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How to Prove contracted Bianchi Identity

  1. May 18, 2007 #1
    How to prove

    of cause [itex]g^{im}R_{ilkm}=R_{lk}[/itex], but I don't know how the contraction can pass through the covariant derivative?
    Last edited: May 18, 2007
  2. jcsd
  3. May 18, 2007 #2


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    Because derivatives and (finite) sums commute. e.g.

    \frac{d}{dx} \sum_{i = a}^b f_i(x) = \sum_{i = a}^b \frac{df_i}{dx}(x)
  4. May 18, 2007 #3


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    The derivative operator is usually taken to be "metric compatible", i.e.,
    [tex]\nabla_a g_{bc}=0[/tex].
  5. May 18, 2007 #4
    Yes, I know that. But [tex]\nabla_{\partial_j}R_{ilkm}=(\nabla_{\partial_j}R)(\partial_i,\partial_l,\partial_k,\partial_m)[/tex] How can the contraction really happen?(since [tex]\nabla_a g_{bc}=0[/tex] means [tex](\nabla_a g)(\partial_b,\partial_c)=0[/tex])
    Would you like to give me more detail? Thank you!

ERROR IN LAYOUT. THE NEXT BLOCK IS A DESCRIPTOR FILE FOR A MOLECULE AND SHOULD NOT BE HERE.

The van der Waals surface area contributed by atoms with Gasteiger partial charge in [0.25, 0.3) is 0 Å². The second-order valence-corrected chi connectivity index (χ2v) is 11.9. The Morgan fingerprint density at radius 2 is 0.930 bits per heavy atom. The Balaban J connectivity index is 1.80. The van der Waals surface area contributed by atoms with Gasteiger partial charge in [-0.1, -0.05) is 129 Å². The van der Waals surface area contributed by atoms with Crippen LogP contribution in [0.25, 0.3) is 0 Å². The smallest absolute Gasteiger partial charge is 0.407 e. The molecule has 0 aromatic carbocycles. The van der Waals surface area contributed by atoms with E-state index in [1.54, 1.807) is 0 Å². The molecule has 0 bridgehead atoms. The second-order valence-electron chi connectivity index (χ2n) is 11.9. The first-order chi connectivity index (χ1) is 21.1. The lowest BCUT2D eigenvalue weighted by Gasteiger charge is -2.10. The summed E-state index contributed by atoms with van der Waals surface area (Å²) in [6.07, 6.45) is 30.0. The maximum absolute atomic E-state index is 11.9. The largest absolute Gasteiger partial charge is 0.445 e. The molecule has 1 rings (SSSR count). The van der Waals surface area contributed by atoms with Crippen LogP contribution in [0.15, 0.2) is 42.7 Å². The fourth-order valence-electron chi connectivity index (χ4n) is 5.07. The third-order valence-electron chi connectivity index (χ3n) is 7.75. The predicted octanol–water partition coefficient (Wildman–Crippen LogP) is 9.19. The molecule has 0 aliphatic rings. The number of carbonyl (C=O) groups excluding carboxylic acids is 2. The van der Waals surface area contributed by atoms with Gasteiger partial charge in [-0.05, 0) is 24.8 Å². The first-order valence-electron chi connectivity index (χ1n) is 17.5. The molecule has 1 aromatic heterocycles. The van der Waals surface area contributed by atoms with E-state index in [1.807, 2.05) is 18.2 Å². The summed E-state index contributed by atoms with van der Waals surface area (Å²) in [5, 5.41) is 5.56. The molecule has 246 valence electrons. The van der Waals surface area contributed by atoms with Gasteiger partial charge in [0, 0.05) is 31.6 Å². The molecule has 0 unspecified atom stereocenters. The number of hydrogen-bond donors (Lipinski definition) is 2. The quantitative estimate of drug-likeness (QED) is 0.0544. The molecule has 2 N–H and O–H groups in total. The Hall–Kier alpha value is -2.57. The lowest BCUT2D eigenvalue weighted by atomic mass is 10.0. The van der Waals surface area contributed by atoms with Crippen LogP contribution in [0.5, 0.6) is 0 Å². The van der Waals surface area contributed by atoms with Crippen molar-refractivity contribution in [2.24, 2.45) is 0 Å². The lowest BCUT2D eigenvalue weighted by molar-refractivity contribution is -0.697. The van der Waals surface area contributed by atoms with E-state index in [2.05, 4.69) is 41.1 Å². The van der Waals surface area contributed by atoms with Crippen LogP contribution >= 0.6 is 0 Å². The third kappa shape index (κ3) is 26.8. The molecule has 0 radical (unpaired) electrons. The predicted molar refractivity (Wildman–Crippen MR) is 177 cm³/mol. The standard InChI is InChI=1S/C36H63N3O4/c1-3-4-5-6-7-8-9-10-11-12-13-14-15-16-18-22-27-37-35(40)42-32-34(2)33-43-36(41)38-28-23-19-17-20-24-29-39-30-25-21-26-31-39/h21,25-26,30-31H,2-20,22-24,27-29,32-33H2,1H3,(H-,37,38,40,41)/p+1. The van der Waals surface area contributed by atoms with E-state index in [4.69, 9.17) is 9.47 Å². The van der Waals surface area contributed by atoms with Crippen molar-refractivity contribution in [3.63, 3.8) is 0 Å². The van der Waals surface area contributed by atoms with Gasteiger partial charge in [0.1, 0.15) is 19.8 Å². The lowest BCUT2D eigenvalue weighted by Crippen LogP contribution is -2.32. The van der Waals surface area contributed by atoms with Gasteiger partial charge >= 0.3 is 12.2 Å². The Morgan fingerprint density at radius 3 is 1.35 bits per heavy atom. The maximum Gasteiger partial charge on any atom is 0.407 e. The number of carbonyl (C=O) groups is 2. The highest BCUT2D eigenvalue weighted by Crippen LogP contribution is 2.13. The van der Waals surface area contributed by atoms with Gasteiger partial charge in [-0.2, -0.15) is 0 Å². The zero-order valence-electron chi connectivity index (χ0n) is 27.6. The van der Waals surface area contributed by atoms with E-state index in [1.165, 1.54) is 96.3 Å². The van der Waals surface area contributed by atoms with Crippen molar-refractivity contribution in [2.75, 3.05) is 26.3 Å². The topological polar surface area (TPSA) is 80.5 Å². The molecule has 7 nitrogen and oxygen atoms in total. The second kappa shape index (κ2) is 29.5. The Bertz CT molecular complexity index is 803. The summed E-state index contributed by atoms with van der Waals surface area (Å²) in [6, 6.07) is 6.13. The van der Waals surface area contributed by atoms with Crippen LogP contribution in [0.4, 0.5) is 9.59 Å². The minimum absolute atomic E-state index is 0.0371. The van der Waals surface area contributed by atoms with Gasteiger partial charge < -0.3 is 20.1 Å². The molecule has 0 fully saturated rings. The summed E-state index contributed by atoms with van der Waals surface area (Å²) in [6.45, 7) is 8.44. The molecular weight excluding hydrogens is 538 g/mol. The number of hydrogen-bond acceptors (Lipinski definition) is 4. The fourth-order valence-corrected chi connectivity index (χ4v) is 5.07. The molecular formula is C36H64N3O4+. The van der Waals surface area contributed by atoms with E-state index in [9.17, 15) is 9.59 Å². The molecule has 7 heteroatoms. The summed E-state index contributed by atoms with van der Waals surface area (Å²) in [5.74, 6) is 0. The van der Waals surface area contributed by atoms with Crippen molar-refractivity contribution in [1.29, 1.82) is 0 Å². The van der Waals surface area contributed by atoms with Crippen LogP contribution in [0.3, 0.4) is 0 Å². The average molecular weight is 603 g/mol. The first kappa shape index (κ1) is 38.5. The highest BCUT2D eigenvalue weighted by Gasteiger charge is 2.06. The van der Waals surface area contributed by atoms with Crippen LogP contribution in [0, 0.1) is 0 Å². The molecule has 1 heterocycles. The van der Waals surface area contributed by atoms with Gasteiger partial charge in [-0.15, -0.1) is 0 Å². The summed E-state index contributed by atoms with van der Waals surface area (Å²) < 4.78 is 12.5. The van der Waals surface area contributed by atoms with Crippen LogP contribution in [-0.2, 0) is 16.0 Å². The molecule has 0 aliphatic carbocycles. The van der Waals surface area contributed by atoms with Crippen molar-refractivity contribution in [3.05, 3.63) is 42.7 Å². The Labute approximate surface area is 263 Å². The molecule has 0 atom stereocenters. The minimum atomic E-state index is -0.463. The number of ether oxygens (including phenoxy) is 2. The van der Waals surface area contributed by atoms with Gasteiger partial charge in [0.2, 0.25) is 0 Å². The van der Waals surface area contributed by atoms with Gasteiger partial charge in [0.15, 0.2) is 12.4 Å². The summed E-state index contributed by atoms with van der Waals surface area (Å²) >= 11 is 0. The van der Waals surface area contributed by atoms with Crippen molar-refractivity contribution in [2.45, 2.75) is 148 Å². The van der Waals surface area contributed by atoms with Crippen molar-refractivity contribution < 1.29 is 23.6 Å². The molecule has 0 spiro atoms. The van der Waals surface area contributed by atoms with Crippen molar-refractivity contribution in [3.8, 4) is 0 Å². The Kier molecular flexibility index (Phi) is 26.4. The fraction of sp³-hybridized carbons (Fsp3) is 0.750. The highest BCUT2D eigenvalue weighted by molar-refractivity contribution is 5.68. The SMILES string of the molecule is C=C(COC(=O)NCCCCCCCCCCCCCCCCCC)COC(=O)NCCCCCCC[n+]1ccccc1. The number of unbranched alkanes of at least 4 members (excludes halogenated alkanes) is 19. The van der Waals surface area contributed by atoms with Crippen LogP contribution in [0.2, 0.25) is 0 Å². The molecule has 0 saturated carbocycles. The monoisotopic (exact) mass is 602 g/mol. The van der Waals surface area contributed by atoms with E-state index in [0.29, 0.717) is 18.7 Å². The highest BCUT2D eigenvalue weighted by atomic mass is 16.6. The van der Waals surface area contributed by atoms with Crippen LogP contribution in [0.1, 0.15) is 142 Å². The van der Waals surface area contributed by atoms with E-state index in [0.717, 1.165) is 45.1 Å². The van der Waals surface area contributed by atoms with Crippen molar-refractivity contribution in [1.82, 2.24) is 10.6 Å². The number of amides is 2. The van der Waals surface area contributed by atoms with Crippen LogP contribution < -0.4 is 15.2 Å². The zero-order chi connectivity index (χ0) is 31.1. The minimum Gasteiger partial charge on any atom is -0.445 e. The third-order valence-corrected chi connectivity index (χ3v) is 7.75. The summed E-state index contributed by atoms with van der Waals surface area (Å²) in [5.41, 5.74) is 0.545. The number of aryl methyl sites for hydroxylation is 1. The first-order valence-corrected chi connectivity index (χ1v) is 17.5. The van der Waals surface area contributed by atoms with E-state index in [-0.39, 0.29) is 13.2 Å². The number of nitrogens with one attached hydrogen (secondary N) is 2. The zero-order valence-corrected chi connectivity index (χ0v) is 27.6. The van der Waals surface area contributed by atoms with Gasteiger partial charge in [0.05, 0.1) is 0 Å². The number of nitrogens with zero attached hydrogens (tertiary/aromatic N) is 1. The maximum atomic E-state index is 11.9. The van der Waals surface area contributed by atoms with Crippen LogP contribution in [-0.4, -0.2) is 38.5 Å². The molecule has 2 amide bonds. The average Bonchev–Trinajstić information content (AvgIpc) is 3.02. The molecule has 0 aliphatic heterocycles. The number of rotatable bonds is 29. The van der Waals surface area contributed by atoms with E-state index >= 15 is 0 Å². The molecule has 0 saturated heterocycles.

Last edited: May 18, 2007
  6. May 18, 2007 #5

    Chris Hillman

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    This is OT, but George Jones just pointed out that today's issue of the daily paper in Toronto featured a picture of the uncontracted Bianchi identities. For some reason a politician is in the foreground.

    Industrious students can look for papers pointing out that Bianchi himself credited these identities to someone else.
  7. Jun 8, 2007 #6
    [itex]g^{im}\nabla_{\partial_j}R_{ilkm}=\nabla_{\partial_j}(g^{im}R_{ilkm}) - R_{ilkm}\nabla_{\partial_j}g^{im}=\nabla_{\partial_j}R_{ lk}[/itex]

    because [tex]\nabla_a g_{bc}=0[/tex]

    it respects the Leibniz derivation
    Last edited: Jun 8, 2007
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